Chicago Style Block Quotes
Use block quotes if you need to insert any quotes of five lines or more (or more than 100 words)—or poetry quotes of two lines or more.
Please note there are no quotation marks in block quotes. Use a blank line to separate a block quote from the surrounding text on both the top and bottom. Block quotes are also marked by an additional ½ inch margin on each side. Unlike the rest of the text, they are not double spaced but single-spaced.
Numbers and Acronyms
If you need to use numbers in your paper, it is vital to follow specific rules defined in the style manual. Namely, the style guide suggests using words instead of numerals for all numbers that are below 100.
Use “twenty-five” instead of “25”
The exception of this rule is the case when you refer to a certain measurement. In this case, you should use numerals instead of words.
Use “47 pounds” instead of “forty-seven pounds”
When it comes to acronyms, the Chicago format requires explaining them to readers when you mention them for the first time in your text.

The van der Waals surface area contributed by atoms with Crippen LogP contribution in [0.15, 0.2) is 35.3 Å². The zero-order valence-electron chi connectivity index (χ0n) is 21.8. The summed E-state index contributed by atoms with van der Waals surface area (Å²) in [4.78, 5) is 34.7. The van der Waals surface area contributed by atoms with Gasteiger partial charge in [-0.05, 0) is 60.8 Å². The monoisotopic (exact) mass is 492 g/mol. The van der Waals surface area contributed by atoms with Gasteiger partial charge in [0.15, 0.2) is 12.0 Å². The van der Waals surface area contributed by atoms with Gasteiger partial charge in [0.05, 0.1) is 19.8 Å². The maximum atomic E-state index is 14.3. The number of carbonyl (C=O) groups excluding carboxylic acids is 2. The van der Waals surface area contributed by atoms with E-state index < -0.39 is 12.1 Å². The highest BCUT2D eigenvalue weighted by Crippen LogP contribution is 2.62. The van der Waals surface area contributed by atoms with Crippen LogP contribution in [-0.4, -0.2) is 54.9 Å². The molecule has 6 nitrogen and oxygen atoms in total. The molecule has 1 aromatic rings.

According to the APA (American Psychological Association), etc.
All the further mentions in text don’t need an explanation. So, once you specify what a particular acronym stands for when referring to it in text for the first time, further on you can simply use that same acronym alone.
Concerning both numbers and acronyms, it is required that you don’t write them right at the beginning of a sentence. It is suggested to rewrite such sentences so that numbers and acronyms would appear elsewhere like here:
Instead of “360 respondents provided data for the study,” write “The study collected data from 360 respondents.”
Instead of “APA has several research-focused groups,” write “Several research-focused groups emerged from the APA organization.”
Or you can leave a number or acronym at the beginning of a sentence if you write out the full number of the full phrase:
“Three hundred sixty respondents provided data for the study.”
“American Psychological Association has several research-focused groups.”
Footnotes and Endnotes in Chicago Style Format
Footnotes and endnotes often appear in Chicago/Turabian style papers. They are used to cite references or to comment on the part of the text where they are used. Footnotes are placed at the bottom of the page while endnotes appear at the end of the work. Footnotes are mostly used in scholarly works because they are easy to use for quick referencing and can also be used to add extra tidbits of information that are not necessarily needed but might be interesting for the reader. Endnotes are used in long texts with a large number of citations. Students often prefer footnotes to long and confusing bibliography pages, as they include more information.